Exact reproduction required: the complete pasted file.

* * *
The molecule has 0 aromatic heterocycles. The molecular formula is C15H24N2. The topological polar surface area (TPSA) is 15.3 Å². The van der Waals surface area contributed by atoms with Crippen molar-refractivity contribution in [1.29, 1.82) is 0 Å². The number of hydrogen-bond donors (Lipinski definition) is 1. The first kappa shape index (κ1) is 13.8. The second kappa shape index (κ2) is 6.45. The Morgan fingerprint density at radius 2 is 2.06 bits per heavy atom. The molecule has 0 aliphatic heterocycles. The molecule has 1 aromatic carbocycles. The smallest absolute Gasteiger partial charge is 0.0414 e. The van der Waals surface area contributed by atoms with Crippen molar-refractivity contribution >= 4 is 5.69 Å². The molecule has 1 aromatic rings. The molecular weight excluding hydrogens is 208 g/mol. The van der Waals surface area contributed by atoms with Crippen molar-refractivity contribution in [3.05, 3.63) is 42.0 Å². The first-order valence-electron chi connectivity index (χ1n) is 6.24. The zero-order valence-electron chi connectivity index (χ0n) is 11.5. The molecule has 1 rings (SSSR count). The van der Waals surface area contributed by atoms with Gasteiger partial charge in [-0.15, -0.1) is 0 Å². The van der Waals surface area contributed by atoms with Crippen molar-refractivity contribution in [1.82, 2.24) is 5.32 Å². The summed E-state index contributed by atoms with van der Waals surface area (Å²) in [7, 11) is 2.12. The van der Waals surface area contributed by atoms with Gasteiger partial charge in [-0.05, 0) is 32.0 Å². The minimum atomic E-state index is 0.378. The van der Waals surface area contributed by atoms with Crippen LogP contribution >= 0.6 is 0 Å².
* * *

The molecule has 0 aromatic heterocycles. The molecular formula is C15H24N2. The topological polar surface area (TPSA) is 15.3 Å². The van der Waals surface area contributed by atoms with Crippen molar-refractivity contribution in [1.29, 1.82) is 0 Å². The number of hydrogen-bond donors (Lipinski definition) is 1. The first kappa shape index (κ1) is 13.8. The second kappa shape index (κ2) is 6.45. The Morgan fingerprint density at radius 2 is 2.06 bits per heavy atom. The molecule has 0 aliphatic heterocycles. The molecule has 1 aromatic carbocycles. The smallest absolute Gasteiger partial charge is 0.0414 e. The van der Waals surface area contributed by atoms with Crippen molar-refractivity contribution >= 4 is 5.69 Å². The molecule has 1 aromatic rings. The molecular weight excluding hydrogens is 208 g/mol. The van der Waals surface area contributed by atoms with Crippen molar-refractivity contribution in [3.05, 3.63) is 42.0 Å². The first-order valence-electron chi connectivity index (χ1n) is 6.24. The zero-order valence-electron chi connectivity index (χ0n) is 11.5. The molecule has 1 rings (SSSR count). The van der Waals surface area contributed by atoms with Gasteiger partial charge in [-0.15, -0.1) is 0 Å². The van der Waals surface area contributed by atoms with Crippen molar-refractivity contribution in [1.82, 2.24) is 5.32 Å². The summed E-state index contributed by atoms with van der Waals surface area (Å²) in [7, 11) is 2.12. The van der Waals surface area contributed by atoms with Gasteiger partial charge in [-0.05, 0) is 32.0 Å². The minimum atomic E-state index is 0.378. The van der Waals surface area contributed by atoms with Crippen LogP contribution >= 0.6 is 0 Å².